My solution was to take my life’s work as a patient-centered sleep medicine physician and turn it into something beautiful to behold, so that everyone can benefit from sane coaching. Our project hinges on patient empowerment. Our website is a nice introduction. Our podcast is also a blast that I think your readers would find very interesting.
— Dr. David E. McCarty, owner and CEO of Empowered Sleep Apnea, Boulder, Colorado
— Dr. Art Sedrakyan, New York City
As president of the American Academy of Sleep Medicine (AASM), I write to address several concerns about the recent article “Severe Sleep Apnea Diagnosis Panics Reporter Until He Finds a Simple, No-Cost Solution” (Oct. 3). While I commend the author for seeking medical help for his daytime drowsiness and snoring, I fear his article may mislead readers in a way that could jeopardize not only their own health and safety but that of others as well.
The author is clearly dissatisfied with the care he received; however, using this to suggest that nearly everyone diagnosed with sleep apnea should simply treat it on their own “for free” is dangerous. Sleep apnea is a common and chronic medical condition that increases the risks for numerous physical and mental health consequences, diminished quality of life, motor vehicle crashes, and premature death.
Positional therapy (which typically requires the use of a device to maintain a side-sleeping position), though useful for some patients with sleep apnea, is not the best treatment for most patients, especially those with moderate to severe sleep apnea. Positive airway pressure (PAP) therapy is the best-supported, evidence-based treatment for sleep apnea. The most recent systematic review and meta-analysis included 80 randomized controlled trials investigating the use of PAP therapy to improve outcomes. Millions of patients with sleep apnea can attest to the life-changing — and even lifesaving — impact of PAP therapy. Treatment selection is an important decision that should be made together by a patient and their treating provider.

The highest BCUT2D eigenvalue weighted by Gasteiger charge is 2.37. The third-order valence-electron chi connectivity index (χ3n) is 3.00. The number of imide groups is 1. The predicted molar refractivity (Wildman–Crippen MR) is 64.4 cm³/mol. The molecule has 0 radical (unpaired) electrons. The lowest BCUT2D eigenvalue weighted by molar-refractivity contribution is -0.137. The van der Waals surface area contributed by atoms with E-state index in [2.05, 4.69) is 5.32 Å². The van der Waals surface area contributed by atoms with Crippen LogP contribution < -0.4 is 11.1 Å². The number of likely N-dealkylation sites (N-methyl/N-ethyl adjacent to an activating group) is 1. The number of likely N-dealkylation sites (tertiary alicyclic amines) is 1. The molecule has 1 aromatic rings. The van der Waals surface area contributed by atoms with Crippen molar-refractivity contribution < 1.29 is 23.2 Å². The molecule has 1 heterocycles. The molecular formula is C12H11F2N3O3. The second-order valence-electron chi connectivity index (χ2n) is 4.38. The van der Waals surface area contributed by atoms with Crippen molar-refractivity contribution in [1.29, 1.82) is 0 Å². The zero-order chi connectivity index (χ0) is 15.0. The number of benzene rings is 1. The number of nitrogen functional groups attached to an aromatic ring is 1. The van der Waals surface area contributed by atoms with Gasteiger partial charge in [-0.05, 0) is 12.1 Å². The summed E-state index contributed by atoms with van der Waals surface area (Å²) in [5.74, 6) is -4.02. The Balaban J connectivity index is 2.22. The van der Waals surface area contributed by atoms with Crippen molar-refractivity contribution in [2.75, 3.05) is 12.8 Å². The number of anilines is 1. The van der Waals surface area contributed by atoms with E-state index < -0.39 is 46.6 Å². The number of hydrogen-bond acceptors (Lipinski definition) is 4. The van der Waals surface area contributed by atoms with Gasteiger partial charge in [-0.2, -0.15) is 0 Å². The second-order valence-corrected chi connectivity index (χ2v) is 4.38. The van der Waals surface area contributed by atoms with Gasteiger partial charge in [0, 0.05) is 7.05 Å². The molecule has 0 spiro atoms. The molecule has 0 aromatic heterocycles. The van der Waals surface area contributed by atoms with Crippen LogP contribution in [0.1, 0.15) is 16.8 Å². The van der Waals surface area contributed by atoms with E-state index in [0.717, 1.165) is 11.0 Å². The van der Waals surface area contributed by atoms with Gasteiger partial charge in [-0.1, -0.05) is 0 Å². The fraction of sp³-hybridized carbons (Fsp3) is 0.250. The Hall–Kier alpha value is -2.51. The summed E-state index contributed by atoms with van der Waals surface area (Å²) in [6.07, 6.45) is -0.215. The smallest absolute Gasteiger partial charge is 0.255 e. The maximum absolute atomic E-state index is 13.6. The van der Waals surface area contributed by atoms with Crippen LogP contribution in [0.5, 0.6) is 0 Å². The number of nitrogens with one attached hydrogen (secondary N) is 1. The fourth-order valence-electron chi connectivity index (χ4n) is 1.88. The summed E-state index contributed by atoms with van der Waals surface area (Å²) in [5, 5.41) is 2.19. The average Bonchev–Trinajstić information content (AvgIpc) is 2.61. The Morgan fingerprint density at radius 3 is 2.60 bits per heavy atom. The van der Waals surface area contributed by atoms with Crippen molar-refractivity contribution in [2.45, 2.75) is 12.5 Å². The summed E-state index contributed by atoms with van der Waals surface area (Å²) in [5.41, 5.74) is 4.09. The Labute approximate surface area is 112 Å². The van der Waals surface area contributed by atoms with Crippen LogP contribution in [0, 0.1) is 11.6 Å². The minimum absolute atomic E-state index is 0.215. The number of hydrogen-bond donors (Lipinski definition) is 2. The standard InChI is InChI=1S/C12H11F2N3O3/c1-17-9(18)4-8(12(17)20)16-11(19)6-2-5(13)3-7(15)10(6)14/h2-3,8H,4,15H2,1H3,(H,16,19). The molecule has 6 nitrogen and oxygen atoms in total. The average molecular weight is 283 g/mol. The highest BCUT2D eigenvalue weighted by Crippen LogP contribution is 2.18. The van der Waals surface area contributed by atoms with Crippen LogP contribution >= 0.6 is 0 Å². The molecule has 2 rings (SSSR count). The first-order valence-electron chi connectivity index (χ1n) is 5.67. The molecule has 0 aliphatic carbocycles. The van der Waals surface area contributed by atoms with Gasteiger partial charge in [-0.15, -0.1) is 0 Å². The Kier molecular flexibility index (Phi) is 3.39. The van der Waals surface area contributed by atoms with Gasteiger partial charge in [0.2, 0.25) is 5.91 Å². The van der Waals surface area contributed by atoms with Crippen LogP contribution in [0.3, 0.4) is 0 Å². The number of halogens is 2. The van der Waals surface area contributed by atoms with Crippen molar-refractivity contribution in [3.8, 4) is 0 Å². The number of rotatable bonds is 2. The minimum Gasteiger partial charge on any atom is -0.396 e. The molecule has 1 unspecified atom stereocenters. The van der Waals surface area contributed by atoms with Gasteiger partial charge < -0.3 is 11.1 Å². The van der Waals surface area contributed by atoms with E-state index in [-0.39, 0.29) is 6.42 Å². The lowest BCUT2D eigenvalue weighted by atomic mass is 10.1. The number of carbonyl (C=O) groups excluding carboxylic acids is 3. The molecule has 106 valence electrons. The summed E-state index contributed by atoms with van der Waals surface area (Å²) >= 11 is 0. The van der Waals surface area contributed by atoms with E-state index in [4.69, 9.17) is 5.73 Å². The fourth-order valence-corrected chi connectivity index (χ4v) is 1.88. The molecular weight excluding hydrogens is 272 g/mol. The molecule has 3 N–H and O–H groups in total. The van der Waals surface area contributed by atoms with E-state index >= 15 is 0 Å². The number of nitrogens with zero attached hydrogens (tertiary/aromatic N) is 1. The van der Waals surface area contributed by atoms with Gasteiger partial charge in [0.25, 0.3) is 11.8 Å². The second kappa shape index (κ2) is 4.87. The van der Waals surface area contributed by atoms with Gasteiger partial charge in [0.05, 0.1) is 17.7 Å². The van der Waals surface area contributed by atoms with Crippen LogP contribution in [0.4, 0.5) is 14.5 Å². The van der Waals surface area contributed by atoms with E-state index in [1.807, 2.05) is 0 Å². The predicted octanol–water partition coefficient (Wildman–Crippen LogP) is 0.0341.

Furthermore, it is inappropriate for the author to use his experience as justification to malign our entire organization and our 12,000 members. AASM strongly refutes the implication that support from industry biases our clinical practice guidelines and policies. Our guidelines are based on a review of the latest research by a task force of experts who determine the strength of evidence for a given treatment. The AASM also ensures conflicts of interest are mitigated through a stringent clinical practice guideline development process. While the author claims our organization “finances its operations” with industry support, this is simply untrue. Industry support represents roughly 1% of our annual revenue and is guided by a clear policy that helps ensure transparent interactions to prevent undue influence and support public health. Likewise, the implication that our members are prescribing PAP therapy as part of a revenue-generating scheme is fallacious. The vast majority of PAP devices are sold by durable medical equipment suppliers, not by sleep centers or sleep doctors.